Empathy. The Cornerstone of the Philosophy, the Principles, the Process of Design Thinking

I conduct Design Thinking talks and programmes quite frequently. And during most of my sessions, for audiences as varied as Finance professionals, Sales managers, HR leaders, Engineers and Designers, someone from my participants always asks me: “but isn’t the idea of creating solutions based on User needs common sense? A no-brainer? A piece of wisdom from our grandfather’s time?”

And my answer is invariably and emphatically “YES!”

And yet, when we dive in to understand the and apply Design Thinking, I see participants struggle to do exactly that. Immerse themselves in the User/Stakeholder’s experience. Observe, Engage, Watch and Listen, for clues and signs that tell of habits and behaviours, needs and interests, fears and desires. The critical “why” behind decisions and actions, the “what” behind causes and motivations.

Everybody knows the need for Empathy. Everybody understands the significance and implications of User-Centred thinking, before designing and solutioning. Yet, very few can practice it.

Because years, maybe lifetimes of conditioning, experiences, frames of reference and biases come in the way of objectively looking at data and facts, to take in user experiences for what they are, and not judge and prematurely evaluate. The conflict between what we think “we know already” and the surprising realities of “what we find” when we observe are not easy to reconcile with. We are not listening beyond the noises in our heads, and missing important clues that can help us make sense of the world. What Tim Brown at IDEO calls “sense-making”.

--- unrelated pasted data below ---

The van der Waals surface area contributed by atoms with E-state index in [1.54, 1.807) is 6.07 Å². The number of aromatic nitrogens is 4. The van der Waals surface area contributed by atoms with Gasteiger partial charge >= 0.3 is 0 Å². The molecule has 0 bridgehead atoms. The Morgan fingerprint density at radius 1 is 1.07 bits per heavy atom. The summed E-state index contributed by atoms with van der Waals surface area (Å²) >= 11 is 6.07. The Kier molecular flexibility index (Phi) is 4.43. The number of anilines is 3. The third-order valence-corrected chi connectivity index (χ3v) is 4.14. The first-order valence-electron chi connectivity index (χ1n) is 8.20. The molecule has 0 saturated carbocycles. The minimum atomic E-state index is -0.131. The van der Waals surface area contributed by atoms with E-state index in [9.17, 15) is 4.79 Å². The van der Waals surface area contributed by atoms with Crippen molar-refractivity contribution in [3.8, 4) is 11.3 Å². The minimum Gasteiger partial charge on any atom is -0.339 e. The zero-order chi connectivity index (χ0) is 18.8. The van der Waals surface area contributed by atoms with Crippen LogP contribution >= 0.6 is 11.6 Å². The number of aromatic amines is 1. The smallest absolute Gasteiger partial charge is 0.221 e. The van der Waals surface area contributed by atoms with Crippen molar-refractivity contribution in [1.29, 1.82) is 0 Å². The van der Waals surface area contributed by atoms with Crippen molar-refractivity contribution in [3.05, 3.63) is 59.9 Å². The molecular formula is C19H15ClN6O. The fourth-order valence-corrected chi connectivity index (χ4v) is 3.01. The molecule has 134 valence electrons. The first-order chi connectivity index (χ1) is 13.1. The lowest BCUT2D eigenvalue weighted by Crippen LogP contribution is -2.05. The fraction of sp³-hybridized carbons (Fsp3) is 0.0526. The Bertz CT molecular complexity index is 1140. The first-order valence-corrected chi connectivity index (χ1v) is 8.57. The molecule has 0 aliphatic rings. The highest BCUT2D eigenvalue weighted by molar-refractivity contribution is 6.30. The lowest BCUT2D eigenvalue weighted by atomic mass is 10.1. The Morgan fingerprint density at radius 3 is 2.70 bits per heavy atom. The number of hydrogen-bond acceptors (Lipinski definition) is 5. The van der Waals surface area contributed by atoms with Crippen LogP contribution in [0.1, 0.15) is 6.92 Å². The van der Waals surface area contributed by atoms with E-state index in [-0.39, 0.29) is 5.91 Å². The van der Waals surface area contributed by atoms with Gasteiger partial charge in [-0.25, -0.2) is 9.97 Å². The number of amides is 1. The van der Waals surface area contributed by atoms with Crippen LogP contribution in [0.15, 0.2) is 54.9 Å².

And yet, there lies the only way ahead. The ONLY way to Customer Centricity, to meaningful solutions and products, to real innovation. To counter assumptions and biases, and understand, really understand what really matters. That’s why we start with Empathise, before we can even Define the problem to solve.

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To be clear, this focus on Users neither rejects nor diminishes the knowledge and experience the participants bring to the table. Subject-matter expertise is not only a critical multiplier of Design Thinking, it is also essential to developing meaningful, collective insights or points of view (as further source of data).

However, there is no alternative to Empathy and generating insights through Empathy research. And it is the cornerstone of not just Design Thinking, but getting better in life. As David Kelley puts it “The main tenet of design thinking is Empathy for the people you’re trying to design for. Leadership is exactly the same thing – building Empathy for the people that you’re entrusted to help.”

Empathy helps us understand other people, put ourselves in their shoes, and only when we are able to do that can we see things from different perspectives. And that is what we need to solve their problems, and improve our situations.

Here’s a great video on Empathy. Empathy is something that can make us better as human beings. And also create better cities where we listen to citizens, schools where we listen to students, relationships where we listen to partners. Empathy is our sign of success as a race, and our hope for the future.

 

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